Lent 4a, (March 30, 2014)
Holy Cross Lutheran Church
Rev. Todd A. Peperkorn
(John 9)

Sermon 3-30-14.mp3

TITLE: “Blind to Seeing”

Grace to you and peace from God our Father and the Lord, Jesus Christ. Amen. Our text for today is the Gospel just read from St. John chapter nine.

Who sinned, the man or his parents? That was the question they asked of Jesus. The man before Him had been blind from birth. This was no temporary illness, not injury or sudden onslaught from disease or malnourishment. He was broken to the core, from the time of his birth.

Whenever we see something terrible happening to someone else, there is one part of us that assumes he or she somehow deserved it. What sin had they committed in order to bear such a punishment? In Jesus’ day, this was even more so than now. A sickness was the sign of sin, and a sickness from birth was even a greater sin. This person was unclean from the very beginning. They could not enter into the presence of God, because of their imperfections

So it should come as no surprise that Jesus’ disciples wanted to know where He stood on such matters. Was it this man’s sin, or his parents?

Notice that Jesus doesn’t exactly answer the question. He doesn’t say whether it was this man or his parents. I am reminded of the words from Exodus chapter twenty, which we learn from our catechism:

“I, the Lord your God, am a jealous God, punishing the children for the sin of the fathers to the third and fourth generation of those who hate Me, but showing love to a thousand generations of those who love Me and keep My commandments.” [Ex. 20:5–6]

Now the answer that we would like to hear is that neither has sinned. The man isn’t blind, he is differently enabled. It is not that he is broken, it is that he has different gifts and abilities than other people.

While this is, of course, true in one sense, it is hard to get around the very simple reality that God created us to live, and to see, hear, touch, taste and smell. That is how God created us, and when things don’t work that way, well, clearly something is not right. We cannot let our love and compassion teach us to act as though nothing is wrong. And make no mistake about it, sickness is wrong. It is not how God intended us to live. Jesus Himself would say in the next chapter of John’s Gospel:

“The thief comes only to steal and kill and destroy. I came that they may have life and have it abundantly.” (John 10:10 ESV)

God did not create in order to destroy. He does not delight in brokenness, or in seeing how we make such a huge mess of our lives. Far from it. He comes so that they may have life, real, full, abundant life in Him.

This is why Jesus comes to this man born blind, spits on the ground to make a divine mud-paste, and puts it on the man’s eyes. Man was made from the dust of the ground, and so it is that Jesus remakes creation from the mud of the earth. He anoints the man’s eyes with the mud. Then the man washes his eyes, baptizes them if you will, and he sees.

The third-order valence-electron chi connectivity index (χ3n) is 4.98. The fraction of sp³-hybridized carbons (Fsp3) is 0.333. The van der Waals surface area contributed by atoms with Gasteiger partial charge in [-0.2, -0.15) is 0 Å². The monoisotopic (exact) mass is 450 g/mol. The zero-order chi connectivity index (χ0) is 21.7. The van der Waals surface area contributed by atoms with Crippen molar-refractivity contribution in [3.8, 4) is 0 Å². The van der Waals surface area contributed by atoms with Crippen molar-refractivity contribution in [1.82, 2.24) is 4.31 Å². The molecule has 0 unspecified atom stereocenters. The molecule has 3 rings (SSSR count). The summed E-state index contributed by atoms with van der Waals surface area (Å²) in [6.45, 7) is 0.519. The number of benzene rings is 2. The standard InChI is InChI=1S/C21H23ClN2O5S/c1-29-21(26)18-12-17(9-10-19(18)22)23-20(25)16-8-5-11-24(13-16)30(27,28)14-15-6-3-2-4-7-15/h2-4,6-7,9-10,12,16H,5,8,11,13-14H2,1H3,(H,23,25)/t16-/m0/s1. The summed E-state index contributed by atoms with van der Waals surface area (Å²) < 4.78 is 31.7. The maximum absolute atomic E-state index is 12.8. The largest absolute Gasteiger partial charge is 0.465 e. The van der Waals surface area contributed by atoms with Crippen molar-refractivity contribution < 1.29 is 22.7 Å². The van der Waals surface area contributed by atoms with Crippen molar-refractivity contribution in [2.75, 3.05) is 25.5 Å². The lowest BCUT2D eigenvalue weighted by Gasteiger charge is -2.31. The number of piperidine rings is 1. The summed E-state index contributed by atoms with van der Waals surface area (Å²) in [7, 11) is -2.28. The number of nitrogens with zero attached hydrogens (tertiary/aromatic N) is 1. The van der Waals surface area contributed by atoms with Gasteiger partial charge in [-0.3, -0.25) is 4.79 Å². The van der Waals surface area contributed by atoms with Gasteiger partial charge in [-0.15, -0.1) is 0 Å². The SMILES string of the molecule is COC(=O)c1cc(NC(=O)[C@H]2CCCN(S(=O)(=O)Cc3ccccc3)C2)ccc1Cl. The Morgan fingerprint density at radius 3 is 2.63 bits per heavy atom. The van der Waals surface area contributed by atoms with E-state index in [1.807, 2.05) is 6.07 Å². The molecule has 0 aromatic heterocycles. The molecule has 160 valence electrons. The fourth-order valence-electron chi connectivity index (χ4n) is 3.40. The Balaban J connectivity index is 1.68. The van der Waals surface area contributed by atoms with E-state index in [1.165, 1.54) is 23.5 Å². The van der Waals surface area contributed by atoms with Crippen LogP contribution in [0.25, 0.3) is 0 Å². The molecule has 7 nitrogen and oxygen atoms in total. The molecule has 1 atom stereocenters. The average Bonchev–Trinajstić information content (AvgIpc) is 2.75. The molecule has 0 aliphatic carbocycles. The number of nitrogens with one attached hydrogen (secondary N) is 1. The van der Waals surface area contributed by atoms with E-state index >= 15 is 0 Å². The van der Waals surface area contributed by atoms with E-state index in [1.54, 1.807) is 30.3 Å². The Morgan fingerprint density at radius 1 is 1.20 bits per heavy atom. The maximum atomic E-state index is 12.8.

The Pharisees are not happy about this. Jesus isn’t playing by the rulebook. He doesn’t realize the man is ritually unclean, and that there must be some secret sin that someone did in order to get him in such a state.

Now it’s not that Jesus didn’t care; it’s just that, well, He didn’t care! Sabbath or no Sabbath, Jesus’ work of restoring creation will not follow anyone else’s schedule. Likewise, the once blind man doesn’t know where all this came from. He doesn’t understand all the fuss here. The Pharisees make accusations and point fingers, remember laws that they have made up to serve their own purposes. At one point they accuse Jesus of being a public sinner who should be condemned. The formerly blind man’s response is pretty good:

““Whether he is a sinner I do not know. One thing I do know, that though I was blind, now I see.”” (John 9:25 ESV)

There is something deliciously, beautifully simple about this man’s response. I don’t claim to have all the answers, he says. But this I know, Jesus is the one who healed me.

So what does all of this mean to you, dearly baptized? It means this. St. Paul tells us that “…at one time you were darkness, but now you are light in the Lord.” (Ephesians 5:8 ESV) Jesus Christ is God and man who came to earth to crush Satan underfoot, to rescue us from sin and death by His own death and resurrection. That’s who He is. That’s what He does.

Only the Son of God can do that. Only He can heal us of our sin, forgive us, and draw us up into God. He’s it. There is no one else that can do the things that He does.

Coming to Church is about receiving those gifts of God from the One who promises you all things. It is easy to give out advice. It is easy to give a motivational speech. Play the right music and you can get people into the mood for conversion. But only God can raise the dead. Only God can take poor, miserable sinners like you and me, lift us up and seat us at His heavenly table.

That is what God does for you here, in this place. He draws you here by His Word, and He heals you of your blindess. He heals you of your blind ignorance of His Word and Will. He heals you of your blindness to your neighbor and His need. And above all, He heals you so that you can look to Him for every need of body and soul.

That is what God does for you in this place. It is a place like no other, because He is a God like no other. Come, rest in the Word and Spirit of God Himself. Come and see the wonderful works of God, wrought for you on the cross and in the tomb, at the font and on this altar. Come and rejoice, for God Himself does all these things for you.

Believe it for Jesus’ sake. Amen.

And now the peace of God, which surpasses all understanding, keep your hearts and minds in true faith to life everlasting. Amen.